A little over halfway through Billy Lynn's Long Halftime Walk (Billy Lynn moving forward), after Billy (Joe Alwyn) has taken the titular walk, his unit sits in different degrees of shock on the bleachers.  Some joke, one is shaking and crying uncontrollably, and Billy watches in silence.  A member of the maintenance crew tells Billy's unit to leave in a crude way, which prompts the floor security to show up and tell both the maintenance crew and the soldiers about his disappointment, and finally the Dallas cheerleaders make an unlikely save to defuse the tension and lead the soldiers away arm-in-arm.

Watch this scene, and tell me who's in "the right."  Everyone - from the soldiers on to the cheerleaders - has a job and someone they have to answer to.  No one is "free" to make their own decisions because they're all trapped by the same need for money and acceptance.  The soldiers are barely in their teens and traumatized by war, but the maintenance crew has to pick up after wannabe prima donnas all the time, the security guards keeping the garish entertainment running, and the cheerleaders part of the spectacle.  When the sparklers die out someone has to pick up the pieces.  Everyone carries the weight of society's expectations on them, and what was heroism two weeks ago is a fading memory for the history books today.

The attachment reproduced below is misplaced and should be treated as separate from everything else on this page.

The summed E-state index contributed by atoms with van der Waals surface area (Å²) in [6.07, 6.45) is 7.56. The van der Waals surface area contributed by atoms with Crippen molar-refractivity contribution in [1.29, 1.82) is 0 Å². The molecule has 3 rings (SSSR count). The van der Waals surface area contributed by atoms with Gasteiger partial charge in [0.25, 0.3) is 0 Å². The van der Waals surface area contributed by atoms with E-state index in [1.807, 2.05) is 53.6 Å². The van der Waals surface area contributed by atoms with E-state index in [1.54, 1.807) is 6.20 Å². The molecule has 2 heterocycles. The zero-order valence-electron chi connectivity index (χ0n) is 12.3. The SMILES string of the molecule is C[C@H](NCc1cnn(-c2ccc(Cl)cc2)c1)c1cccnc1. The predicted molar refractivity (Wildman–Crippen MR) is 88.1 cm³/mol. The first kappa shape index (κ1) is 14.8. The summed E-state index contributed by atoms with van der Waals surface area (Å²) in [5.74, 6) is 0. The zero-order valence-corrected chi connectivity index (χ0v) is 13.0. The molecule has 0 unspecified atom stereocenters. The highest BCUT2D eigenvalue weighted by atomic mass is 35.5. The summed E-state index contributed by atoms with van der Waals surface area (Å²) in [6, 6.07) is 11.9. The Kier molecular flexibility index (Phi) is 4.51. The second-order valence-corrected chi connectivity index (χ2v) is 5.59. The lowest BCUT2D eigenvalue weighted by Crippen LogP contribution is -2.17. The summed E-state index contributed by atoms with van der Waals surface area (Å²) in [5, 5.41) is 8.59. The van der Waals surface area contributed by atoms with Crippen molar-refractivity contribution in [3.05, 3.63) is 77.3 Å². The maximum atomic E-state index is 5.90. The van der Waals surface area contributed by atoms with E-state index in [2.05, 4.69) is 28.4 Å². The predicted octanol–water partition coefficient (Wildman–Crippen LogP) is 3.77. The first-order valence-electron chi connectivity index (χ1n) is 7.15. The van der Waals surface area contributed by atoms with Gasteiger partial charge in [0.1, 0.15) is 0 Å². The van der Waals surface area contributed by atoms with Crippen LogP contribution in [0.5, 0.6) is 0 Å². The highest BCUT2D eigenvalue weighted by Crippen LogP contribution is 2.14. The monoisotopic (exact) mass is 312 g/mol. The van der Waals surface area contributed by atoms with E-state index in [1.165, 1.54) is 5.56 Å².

Ang Lee's Billy Lynn is a spectacle with frighteningly clear vision into PTSD and the partisan divide over the second war in Iraq.  By avoiding a clear political stance and focusing so specifically on Billy's deployment nightmare playing out in his mind at home, Lee makes a broader emotional case.  The poor fight our wars, clean our mess, keep the peace, and expose themselves.  The rest of us are free to shoot fireworks, listen to Destiny's Child, argue loudly about the second Iraq war, and ignore the needs of those that keep the debris of our excess from cluttering up the next spectacle.


Final Fantasy XV (2016)